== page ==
Article: International Airmail–Winnipeg to St. Paul

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    As aviators began to explore Canada from the sky in the early 1900s, there became a need to move not only people, but goods and product, faster and over longer distances. Airmail became a service the airlines and pilots provided. At that time, a flat fee was charged for postage. The points of departure and arrival were prominently displayed on the mail, and the pilot signed each envelope. Here is an article from 1931 describing the business case for airmail service.

    February, 1931, The Western Canada Airways Bulletin
    by Editor William Burchall

    There are certain developments in our social structure with regard to which it is not safe to prognosticate, but of one thing all may rest assured, and that is, dating from February 2, 1931, a new factor – the International Airmail – is going to make a marked impression on the economic life of Western Canada. About twelve months ago, something along these lines was said regarding Prairie Air Mail Service, but the limitations imposed by the want of airmail connections with Eastern Canada and the United States have made themselves felt. Now that this condition has been rectified, one may look forward to a much more rapid expansion in the use of the airmail in the West.

    In modern business, the four economic processes – ‘Production,’ ‘Exchange,’ ‘Distribution,’ and ‘Consumption’ are subject to certain indispensable conditions, ‘Time’ and ‘Space.’ When a manufacturer in Eastern Canada has a supply of new breakfast food or hygienic shoes or some patent stoves ready for market, it is obvious that in order to promote sales and distribute these goods he has to spend considerable time mailing enquiries and advertising. The goods are then shipped by express or freight, maybe by train and boat, and in due course are handled by the western wholesalers and retailers. It will at once be apparent that the time and space factors are considerable.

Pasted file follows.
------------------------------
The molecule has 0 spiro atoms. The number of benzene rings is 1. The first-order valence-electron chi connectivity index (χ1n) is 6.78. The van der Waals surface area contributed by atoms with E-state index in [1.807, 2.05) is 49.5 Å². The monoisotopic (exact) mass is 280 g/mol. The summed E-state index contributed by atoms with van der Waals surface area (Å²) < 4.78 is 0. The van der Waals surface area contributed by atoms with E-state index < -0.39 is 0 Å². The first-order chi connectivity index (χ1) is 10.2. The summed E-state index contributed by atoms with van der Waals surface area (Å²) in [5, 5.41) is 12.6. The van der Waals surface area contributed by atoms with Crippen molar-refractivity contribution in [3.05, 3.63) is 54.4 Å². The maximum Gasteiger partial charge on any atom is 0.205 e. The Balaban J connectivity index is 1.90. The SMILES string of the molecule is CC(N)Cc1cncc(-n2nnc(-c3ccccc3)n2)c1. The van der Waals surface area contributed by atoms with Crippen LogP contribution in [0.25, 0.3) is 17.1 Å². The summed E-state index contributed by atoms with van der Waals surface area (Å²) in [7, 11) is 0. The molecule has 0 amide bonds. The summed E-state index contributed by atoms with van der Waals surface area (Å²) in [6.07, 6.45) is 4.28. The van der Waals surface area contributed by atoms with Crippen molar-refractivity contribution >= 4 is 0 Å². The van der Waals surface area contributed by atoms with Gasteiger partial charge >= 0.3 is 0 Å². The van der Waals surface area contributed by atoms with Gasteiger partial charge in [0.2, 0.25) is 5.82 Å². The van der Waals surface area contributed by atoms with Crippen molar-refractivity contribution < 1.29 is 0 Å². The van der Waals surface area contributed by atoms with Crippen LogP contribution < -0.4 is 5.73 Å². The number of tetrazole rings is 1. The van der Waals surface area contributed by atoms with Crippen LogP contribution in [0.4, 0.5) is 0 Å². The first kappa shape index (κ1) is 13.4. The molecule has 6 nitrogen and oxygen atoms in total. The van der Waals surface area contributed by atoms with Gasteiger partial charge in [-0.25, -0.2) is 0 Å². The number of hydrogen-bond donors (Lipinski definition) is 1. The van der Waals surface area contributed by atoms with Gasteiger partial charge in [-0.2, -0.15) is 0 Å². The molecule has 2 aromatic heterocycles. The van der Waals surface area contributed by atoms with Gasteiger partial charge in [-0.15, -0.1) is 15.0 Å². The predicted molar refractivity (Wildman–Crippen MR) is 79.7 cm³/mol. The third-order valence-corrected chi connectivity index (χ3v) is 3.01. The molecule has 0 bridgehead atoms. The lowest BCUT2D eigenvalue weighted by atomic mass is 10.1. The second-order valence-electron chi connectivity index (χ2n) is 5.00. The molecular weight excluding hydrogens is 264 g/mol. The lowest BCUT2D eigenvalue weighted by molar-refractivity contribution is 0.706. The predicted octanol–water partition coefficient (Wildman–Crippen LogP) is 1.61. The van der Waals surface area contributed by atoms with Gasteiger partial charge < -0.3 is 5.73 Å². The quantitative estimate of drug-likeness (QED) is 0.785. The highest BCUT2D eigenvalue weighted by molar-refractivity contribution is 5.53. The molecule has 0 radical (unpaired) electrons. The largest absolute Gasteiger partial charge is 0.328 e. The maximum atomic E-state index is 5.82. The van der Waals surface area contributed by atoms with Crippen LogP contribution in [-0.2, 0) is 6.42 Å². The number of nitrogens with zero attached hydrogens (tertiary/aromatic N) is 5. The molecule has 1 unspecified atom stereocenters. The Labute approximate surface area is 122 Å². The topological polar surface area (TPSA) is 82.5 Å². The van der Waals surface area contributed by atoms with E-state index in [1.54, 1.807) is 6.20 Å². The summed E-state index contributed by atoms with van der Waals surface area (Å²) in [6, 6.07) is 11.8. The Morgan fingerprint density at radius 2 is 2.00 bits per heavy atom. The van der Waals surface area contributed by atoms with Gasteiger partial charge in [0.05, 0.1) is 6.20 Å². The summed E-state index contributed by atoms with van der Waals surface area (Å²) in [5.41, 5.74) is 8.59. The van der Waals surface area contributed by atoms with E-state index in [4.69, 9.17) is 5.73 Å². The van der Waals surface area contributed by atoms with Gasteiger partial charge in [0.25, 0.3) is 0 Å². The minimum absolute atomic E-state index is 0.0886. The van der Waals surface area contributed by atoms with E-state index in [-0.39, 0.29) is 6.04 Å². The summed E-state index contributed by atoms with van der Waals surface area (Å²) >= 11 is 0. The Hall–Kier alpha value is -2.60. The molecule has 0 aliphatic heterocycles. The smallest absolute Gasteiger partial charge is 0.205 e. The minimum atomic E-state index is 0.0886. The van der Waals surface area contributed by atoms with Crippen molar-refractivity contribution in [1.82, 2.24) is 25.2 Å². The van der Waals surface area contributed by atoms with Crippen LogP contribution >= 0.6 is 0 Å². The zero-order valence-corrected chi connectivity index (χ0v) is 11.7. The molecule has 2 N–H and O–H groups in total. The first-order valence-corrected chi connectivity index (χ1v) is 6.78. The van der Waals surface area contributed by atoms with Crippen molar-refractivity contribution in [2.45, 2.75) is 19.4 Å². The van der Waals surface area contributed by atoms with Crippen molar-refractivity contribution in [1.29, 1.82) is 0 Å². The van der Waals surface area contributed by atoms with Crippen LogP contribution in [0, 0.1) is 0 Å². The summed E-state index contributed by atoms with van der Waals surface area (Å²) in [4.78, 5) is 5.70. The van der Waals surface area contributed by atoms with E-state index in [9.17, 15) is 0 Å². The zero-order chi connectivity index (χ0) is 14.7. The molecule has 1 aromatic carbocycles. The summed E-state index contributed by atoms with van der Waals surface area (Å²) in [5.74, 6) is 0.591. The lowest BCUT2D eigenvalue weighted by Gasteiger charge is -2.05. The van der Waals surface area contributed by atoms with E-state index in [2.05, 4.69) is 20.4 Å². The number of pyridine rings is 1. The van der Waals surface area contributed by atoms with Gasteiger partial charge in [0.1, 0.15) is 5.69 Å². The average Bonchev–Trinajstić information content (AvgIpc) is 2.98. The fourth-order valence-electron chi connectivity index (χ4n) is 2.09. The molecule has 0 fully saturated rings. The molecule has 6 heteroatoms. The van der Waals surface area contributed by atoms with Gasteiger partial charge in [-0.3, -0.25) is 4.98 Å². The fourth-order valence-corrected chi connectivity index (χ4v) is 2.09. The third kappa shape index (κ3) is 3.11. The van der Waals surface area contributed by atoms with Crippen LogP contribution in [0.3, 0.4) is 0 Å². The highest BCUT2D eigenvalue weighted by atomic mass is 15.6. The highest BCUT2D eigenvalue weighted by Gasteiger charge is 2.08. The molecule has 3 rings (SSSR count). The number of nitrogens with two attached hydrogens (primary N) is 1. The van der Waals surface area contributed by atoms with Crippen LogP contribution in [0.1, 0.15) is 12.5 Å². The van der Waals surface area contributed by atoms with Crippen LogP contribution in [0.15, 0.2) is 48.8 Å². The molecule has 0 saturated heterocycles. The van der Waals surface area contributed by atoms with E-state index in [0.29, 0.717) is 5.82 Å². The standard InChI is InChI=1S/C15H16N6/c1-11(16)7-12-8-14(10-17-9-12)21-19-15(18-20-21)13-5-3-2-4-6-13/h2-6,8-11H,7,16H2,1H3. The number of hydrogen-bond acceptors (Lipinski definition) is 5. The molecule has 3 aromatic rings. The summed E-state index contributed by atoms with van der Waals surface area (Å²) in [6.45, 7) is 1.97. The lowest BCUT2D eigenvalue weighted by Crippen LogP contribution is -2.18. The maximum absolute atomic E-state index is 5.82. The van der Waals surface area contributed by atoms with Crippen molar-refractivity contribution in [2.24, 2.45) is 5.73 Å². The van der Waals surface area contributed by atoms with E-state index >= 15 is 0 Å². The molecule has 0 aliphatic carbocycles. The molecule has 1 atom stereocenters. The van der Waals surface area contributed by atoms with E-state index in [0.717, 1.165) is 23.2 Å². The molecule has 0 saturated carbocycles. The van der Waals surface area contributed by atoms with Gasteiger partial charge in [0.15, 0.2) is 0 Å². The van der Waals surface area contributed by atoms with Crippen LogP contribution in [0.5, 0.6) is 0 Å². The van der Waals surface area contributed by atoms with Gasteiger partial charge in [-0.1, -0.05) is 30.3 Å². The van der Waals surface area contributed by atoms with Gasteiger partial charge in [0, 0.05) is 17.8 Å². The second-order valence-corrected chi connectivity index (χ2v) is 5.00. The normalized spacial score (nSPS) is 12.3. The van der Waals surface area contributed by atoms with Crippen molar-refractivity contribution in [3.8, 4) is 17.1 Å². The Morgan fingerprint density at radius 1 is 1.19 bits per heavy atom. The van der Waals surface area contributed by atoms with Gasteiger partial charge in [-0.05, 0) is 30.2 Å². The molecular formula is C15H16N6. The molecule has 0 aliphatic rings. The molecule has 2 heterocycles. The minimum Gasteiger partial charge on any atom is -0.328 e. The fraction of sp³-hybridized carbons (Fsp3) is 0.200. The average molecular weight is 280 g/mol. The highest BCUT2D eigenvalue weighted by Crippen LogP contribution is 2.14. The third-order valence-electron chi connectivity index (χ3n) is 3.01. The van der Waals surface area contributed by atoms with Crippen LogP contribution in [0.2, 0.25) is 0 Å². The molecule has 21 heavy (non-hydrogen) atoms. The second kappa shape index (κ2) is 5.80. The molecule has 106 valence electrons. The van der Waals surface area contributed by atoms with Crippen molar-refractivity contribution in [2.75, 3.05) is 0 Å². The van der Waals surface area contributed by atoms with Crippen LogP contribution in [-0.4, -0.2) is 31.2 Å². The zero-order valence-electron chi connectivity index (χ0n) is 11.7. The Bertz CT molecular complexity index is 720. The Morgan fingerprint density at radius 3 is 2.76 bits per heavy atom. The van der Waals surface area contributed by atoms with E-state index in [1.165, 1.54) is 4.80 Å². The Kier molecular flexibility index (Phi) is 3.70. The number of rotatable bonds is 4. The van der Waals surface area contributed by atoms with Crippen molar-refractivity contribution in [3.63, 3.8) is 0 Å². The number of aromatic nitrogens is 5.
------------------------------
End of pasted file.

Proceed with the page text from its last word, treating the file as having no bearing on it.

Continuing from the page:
Perhaps in no other country of the world – and this applies especially to the Northwest, where distances are so great and communication is slow – are to be found such striking examples of the effect which may be produced by the modification of these conditions – ‘Time’ and ‘Space.’ Thus, it is that the airmail by the disturbance of the ‘Time-Space’ conditions will make a very profound impression on our business methods and routine.

    Whether we are alive to these advantages that will accrue through such modification of this fundamental condition in business depends on our mental attitude towards it and as is usual with all innovations the attitude of the business mind towards the new airmail service will be critical. The critical mind will probe the facts, enhance its knowledge and react accordingly; making adjustments as may seem necessary and profitable in such matters of business as may be influenced by the use of the airmail.

    In this modern mechanized, scientific age our progress in business depends largely on the rate at which we absorb the proven theories of science into our commercial institutions. The man of initiative is receptive. Should a novel idea appeal to him a trial is made. On the other hand, there is the man who is antagonistic to new ideas and does not act until competition compels him. So it follows that the alert businessman will set the pace and, provided that the claims of the airmail for reliability, safety and timesaving are justified, nothing in the world can prevent an ever-growing demand for a business adjunct, which will supply these aforementioned qualities.

    Business development creates its needs. The business man seizes on the productions of science, links them with industry, and so, not only provides a solution for present day needs, but is ever on the watch to increase the efficiency of the methods by which those demands are satisfied.

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    This article originally appeared in the February, 1931 edition of The Western Canada Airways Bulletin

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